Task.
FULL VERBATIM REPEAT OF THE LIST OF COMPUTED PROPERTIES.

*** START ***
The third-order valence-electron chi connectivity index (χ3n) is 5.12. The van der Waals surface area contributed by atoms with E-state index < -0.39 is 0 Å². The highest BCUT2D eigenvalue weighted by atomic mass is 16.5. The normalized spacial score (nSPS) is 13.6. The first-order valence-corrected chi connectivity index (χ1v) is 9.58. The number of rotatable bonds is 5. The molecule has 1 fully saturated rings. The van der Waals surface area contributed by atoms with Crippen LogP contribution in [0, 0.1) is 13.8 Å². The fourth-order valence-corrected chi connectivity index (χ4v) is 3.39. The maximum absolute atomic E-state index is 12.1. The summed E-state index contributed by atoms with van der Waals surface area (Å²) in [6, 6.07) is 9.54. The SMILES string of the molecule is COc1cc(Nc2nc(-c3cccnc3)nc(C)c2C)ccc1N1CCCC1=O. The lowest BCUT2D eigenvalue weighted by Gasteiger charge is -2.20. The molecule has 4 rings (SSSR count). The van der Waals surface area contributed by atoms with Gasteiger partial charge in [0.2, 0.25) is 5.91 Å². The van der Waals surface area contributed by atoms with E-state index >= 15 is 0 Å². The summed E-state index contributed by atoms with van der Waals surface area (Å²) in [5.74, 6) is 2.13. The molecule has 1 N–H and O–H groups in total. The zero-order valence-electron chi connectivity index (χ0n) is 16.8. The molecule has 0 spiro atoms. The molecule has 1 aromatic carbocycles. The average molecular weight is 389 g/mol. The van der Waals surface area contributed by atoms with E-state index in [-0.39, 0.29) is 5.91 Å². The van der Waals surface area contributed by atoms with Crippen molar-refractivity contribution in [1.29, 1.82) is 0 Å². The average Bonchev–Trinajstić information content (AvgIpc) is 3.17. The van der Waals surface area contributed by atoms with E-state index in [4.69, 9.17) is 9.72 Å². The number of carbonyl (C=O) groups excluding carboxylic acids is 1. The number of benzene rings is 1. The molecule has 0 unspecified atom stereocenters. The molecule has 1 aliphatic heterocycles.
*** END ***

The third-order valence-electron chi connectivity index (χ3n) is 5.12. The van der Waals surface area contributed by atoms with E-state index < -0.39 is 0 Å². The highest BCUT2D eigenvalue weighted by atomic mass is 16.5. The normalized spacial score (nSPS) is 13.6. The first-order valence-corrected chi connectivity index (χ1v) is 9.58. The number of rotatable bonds is 5. The molecule has 1 fully saturated rings. The van der Waals surface area contributed by atoms with Crippen LogP contribution in [0, 0.1) is 13.8 Å². The fourth-order valence-corrected chi connectivity index (χ4v) is 3.39. The maximum absolute atomic E-state index is 12.1. The summed E-state index contributed by atoms with van der Waals surface area (Å²) in [6, 6.07) is 9.54. The SMILES string of the molecule is COc1cc(Nc2nc(-c3cccnc3)nc(C)c2C)ccc1N1CCCC1=O. The lowest BCUT2D eigenvalue weighted by Gasteiger charge is -2.20. The molecule has 4 rings (SSSR count). The van der Waals surface area contributed by atoms with Gasteiger partial charge in [0.2, 0.25) is 5.91 Å². The van der Waals surface area contributed by atoms with E-state index >= 15 is 0 Å². The summed E-state index contributed by atoms with van der Waals surface area (Å²) in [5.74, 6) is 2.13. The molecule has 1 N–H and O–H groups in total. The zero-order valence-electron chi connectivity index (χ0n) is 16.8. The molecule has 0 spiro atoms. The molecule has 1 aromatic carbocycles. The average molecular weight is 389 g/mol. The van der Waals surface area contributed by atoms with E-state index in [-0.39, 0.29) is 5.91 Å². The van der Waals surface area contributed by atoms with Crippen molar-refractivity contribution in [1.29, 1.82) is 0 Å². The average Bonchev–Trinajstić information content (AvgIpc) is 3.17. The van der Waals surface area contributed by atoms with E-state index in [4.69, 9.17) is 9.72 Å². The number of carbonyl (C=O) groups excluding carboxylic acids is 1. The number of benzene rings is 1. The molecule has 0 unspecified atom stereocenters. The molecule has 1 aliphatic heterocycles.